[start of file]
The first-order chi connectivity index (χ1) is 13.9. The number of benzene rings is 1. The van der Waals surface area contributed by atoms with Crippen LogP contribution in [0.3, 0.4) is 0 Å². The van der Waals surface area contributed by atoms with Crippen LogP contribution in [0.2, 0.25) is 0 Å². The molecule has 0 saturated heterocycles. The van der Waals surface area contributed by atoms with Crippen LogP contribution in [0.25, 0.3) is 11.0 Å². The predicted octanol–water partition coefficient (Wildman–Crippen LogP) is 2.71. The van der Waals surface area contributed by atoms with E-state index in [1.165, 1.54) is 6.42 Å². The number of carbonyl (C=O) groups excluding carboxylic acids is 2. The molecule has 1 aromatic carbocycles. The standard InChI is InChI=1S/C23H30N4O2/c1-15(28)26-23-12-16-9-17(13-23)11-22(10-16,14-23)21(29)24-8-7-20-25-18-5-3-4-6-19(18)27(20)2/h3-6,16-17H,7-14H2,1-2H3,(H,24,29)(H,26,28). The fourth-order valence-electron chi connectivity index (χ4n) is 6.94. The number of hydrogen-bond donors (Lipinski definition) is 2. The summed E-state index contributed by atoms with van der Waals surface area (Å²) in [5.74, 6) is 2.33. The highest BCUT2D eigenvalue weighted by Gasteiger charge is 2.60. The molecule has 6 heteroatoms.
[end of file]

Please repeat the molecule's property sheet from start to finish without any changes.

The first-order chi connectivity index (χ1) is 13.9. The number of benzene rings is 1. The van der Waals surface area contributed by atoms with Crippen LogP contribution in [0.3, 0.4) is 0 Å². The van der Waals surface area contributed by atoms with Crippen LogP contribution in [0.2, 0.25) is 0 Å². The molecule has 0 saturated heterocycles. The van der Waals surface area contributed by atoms with Crippen LogP contribution in [0.25, 0.3) is 11.0 Å². The predicted octanol–water partition coefficient (Wildman–Crippen LogP) is 2.71. The van der Waals surface area contributed by atoms with E-state index in [1.165, 1.54) is 6.42 Å². The number of carbonyl (C=O) groups excluding carboxylic acids is 2. The molecule has 1 aromatic carbocycles. The standard InChI is InChI=1S/C23H30N4O2/c1-15(28)26-23-12-16-9-17(13-23)11-22(10-16,14-23)21(29)24-8-7-20-25-18-5-3-4-6-19(18)27(20)2/h3-6,16-17H,7-14H2,1-2H3,(H,24,29)(H,26,28). The fourth-order valence-electron chi connectivity index (χ4n) is 6.94. The number of hydrogen-bond donors (Lipinski definition) is 2. The summed E-state index contributed by atoms with van der Waals surface area (Å²) in [5.74, 6) is 2.33. The highest BCUT2D eigenvalue weighted by Gasteiger charge is 2.60. The molecule has 6 heteroatoms.